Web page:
No group of pro-Palestinian visitors to Efrat, to my knowledge, has ever been taken to visit the emergency rooms or wards of Israel’s hospitals where they would witness non-citizen Palestinians benefiting from Israel’s first class medical care, the cost of which, depending the circumstances, might be borne either by the hospital itself, the state of Israel, or private philanthropy. Here the visitor would also see Israeli – Arab as well as Palestinian patients receiving treatment from both Arab and Jewish doctors, nurses and technicians. Nor have these groups been informed of Israel’s highly celebrated “Save-a-Child’s Heart” organization, based at the Wolfson Medical Center in Holon, whose mission to provide life-saving cardiac treatment and heart surgery to impoverished Third World children includes Palestinians from the West Bank and the Gaza Strip.52
Israel is fighting international delegitimization on multiple fronts. The NGOs mentioned above, those who successfully exploit the openness and freedom of Israeli society to promote a pro-Palestinian agenda, ironically offer Israel a useful model for combating delegitimization at the grass-roots level. Holy Land Trust, for example, is a Palestinian non-profit organization founded in 1998 in Bethlehem by Sami Awad. HLT’s purported mission is to work “with the Palestinian community at grass-roots and leadership levels to develop non-violent approaches that aim to end the Israeli occupation and build a future on the principles of non-violence, equality, justice, and peaceful coexistence.” But in reality HLT creates and executes highly politically-oriented tours and educational programs with an unambiguous anti-Israel theme. Its worldwide market targets churches, community organizations, college and high school students, as well as individual tourists. HLT’s market is broad based and grass roots and it spreads a wide net.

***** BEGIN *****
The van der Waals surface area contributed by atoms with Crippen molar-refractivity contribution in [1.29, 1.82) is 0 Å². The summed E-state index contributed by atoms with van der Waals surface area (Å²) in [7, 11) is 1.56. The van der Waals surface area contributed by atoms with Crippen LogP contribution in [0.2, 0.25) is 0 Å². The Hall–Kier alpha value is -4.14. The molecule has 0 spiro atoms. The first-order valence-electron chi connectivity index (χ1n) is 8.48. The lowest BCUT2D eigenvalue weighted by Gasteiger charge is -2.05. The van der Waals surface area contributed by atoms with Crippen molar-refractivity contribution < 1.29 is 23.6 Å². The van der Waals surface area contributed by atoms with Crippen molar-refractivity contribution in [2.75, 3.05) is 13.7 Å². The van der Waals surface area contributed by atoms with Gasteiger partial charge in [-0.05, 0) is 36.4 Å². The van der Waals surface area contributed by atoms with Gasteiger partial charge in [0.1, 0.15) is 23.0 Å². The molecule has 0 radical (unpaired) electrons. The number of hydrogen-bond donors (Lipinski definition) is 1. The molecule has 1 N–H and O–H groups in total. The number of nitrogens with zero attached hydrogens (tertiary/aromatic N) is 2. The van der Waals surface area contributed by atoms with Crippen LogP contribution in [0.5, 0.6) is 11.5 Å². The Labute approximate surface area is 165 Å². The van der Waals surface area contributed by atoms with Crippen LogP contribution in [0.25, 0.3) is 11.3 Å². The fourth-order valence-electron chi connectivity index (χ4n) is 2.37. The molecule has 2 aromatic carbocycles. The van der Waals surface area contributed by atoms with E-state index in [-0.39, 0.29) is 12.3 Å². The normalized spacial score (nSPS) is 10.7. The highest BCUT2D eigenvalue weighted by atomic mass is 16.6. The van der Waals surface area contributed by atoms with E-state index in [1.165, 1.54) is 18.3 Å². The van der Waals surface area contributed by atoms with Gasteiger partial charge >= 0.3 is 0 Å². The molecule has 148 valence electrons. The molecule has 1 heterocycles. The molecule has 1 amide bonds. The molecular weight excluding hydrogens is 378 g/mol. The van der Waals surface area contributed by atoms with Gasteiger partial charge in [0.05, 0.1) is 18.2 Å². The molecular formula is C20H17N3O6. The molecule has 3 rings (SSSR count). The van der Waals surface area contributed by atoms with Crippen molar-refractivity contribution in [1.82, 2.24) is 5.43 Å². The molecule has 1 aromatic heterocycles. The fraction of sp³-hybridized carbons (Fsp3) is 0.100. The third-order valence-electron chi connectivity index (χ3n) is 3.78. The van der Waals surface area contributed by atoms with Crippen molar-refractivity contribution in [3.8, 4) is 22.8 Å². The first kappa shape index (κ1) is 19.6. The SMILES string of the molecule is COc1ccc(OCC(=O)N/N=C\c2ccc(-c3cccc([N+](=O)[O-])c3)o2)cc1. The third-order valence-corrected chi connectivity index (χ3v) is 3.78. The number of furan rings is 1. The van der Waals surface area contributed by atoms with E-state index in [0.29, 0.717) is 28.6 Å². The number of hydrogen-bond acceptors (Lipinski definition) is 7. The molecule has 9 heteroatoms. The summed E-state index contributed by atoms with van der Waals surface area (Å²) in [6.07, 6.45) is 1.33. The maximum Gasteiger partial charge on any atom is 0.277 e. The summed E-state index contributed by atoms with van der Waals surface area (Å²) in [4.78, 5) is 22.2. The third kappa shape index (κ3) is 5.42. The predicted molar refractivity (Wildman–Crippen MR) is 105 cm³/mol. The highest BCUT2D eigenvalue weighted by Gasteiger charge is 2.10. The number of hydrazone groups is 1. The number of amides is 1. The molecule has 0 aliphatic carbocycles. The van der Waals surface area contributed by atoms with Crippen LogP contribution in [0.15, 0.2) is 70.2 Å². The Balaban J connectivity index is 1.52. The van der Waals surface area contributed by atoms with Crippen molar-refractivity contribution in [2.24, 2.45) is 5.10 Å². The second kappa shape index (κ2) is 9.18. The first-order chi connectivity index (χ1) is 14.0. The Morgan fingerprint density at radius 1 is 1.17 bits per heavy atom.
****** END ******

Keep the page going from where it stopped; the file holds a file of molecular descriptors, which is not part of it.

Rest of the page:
Missing in Israel’s public relations arsenal is a robust Counter Tourism program directed, like Holy Land Trust, primarily to non-elites. It would offer balance to the partisan experiences and imagery that constitute the essential elements of pro-Palestinian protest tours. The goal of Counter Tourism is to improve Israel’s international image and recapture people’s hearts and minds. Its programmatic objective is to provide personal encounters for (mostly non-Jewish) international visitors with (1) Israeli families, religious and secular, living in Judea and Samaria, and (2) joint Israeli – Palestinian projects in both the private and public sectors, including projects undertaken by Israel on behalf of Palestinians.
Read the whole article for an eye-opening but extremely alarming view on the protest-tourism phenomenon.
A similar article by Ardie Geldman in the Jerusalem Post asks who are the victims? explaining that anti-Israel activists, in their zeal to side with the underdog, do not want to consider the idea that Israelis are or ever were victims.
The lessons to be learned from all these depressing narratives are that we – Israelis, Jews, Zionists everywhere – must be much more pro-active in our pro-Israel activity on campus, in the media, in tourism, in government, everywhere. We must demand from our government and from our community leaders to be present and pro-active in countering the vicious anti-Israel and antisemitic bigotry emanating from the anti-Israel, BDS-promoting, terrorist-supporting crowds.